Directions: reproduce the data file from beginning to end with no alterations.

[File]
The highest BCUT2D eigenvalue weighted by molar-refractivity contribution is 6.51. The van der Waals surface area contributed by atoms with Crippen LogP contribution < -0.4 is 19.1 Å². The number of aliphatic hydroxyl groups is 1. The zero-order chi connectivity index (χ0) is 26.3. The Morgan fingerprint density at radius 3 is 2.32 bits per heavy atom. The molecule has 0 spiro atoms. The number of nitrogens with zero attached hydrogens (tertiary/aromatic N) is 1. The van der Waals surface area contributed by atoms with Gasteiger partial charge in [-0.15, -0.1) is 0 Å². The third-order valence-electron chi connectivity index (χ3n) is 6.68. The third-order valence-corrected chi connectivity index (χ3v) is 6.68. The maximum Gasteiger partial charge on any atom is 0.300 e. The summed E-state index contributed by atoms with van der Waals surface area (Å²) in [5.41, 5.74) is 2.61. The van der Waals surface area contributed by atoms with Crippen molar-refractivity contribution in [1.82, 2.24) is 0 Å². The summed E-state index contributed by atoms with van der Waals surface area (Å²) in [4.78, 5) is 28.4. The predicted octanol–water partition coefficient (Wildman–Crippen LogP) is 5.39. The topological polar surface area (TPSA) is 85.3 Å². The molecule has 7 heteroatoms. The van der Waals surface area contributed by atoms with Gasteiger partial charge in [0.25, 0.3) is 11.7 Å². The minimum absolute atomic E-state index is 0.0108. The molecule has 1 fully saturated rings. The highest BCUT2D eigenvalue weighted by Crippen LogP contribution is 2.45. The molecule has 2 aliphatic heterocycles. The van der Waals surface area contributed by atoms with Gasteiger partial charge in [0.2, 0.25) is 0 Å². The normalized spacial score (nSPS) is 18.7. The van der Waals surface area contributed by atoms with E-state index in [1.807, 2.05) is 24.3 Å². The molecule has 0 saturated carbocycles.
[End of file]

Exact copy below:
The highest BCUT2D eigenvalue weighted by molar-refractivity contribution is 6.51. The van der Waals surface area contributed by atoms with Crippen LogP contribution < -0.4 is 19.1 Å². The number of aliphatic hydroxyl groups is 1. The zero-order chi connectivity index (χ0) is 26.3. The Morgan fingerprint density at radius 3 is 2.32 bits per heavy atom. The molecule has 0 spiro atoms. The number of nitrogens with zero attached hydrogens (tertiary/aromatic N) is 1. The van der Waals surface area contributed by atoms with Gasteiger partial charge in [-0.15, -0.1) is 0 Å². The third-order valence-electron chi connectivity index (χ3n) is 6.68. The third-order valence-corrected chi connectivity index (χ3v) is 6.68. The maximum Gasteiger partial charge on any atom is 0.300 e. The summed E-state index contributed by atoms with van der Waals surface area (Å²) in [5.41, 5.74) is 2.61. The van der Waals surface area contributed by atoms with Crippen molar-refractivity contribution in [1.82, 2.24) is 0 Å². The summed E-state index contributed by atoms with van der Waals surface area (Å²) in [4.78, 5) is 28.4. The predicted octanol–water partition coefficient (Wildman–Crippen LogP) is 5.39. The topological polar surface area (TPSA) is 85.3 Å². The molecule has 7 heteroatoms. The van der Waals surface area contributed by atoms with Gasteiger partial charge in [0.25, 0.3) is 11.7 Å². The minimum absolute atomic E-state index is 0.0108. The molecule has 1 fully saturated rings. The highest BCUT2D eigenvalue weighted by Crippen LogP contribution is 2.45. The molecule has 2 aliphatic heterocycles. The van der Waals surface area contributed by atoms with Gasteiger partial charge in [0.2, 0.25) is 0 Å². The normalized spacial score (nSPS) is 18.7. The van der Waals surface area contributed by atoms with E-state index in [1.807, 2.05) is 24.3 Å². The molecule has 0 saturated carbocycles.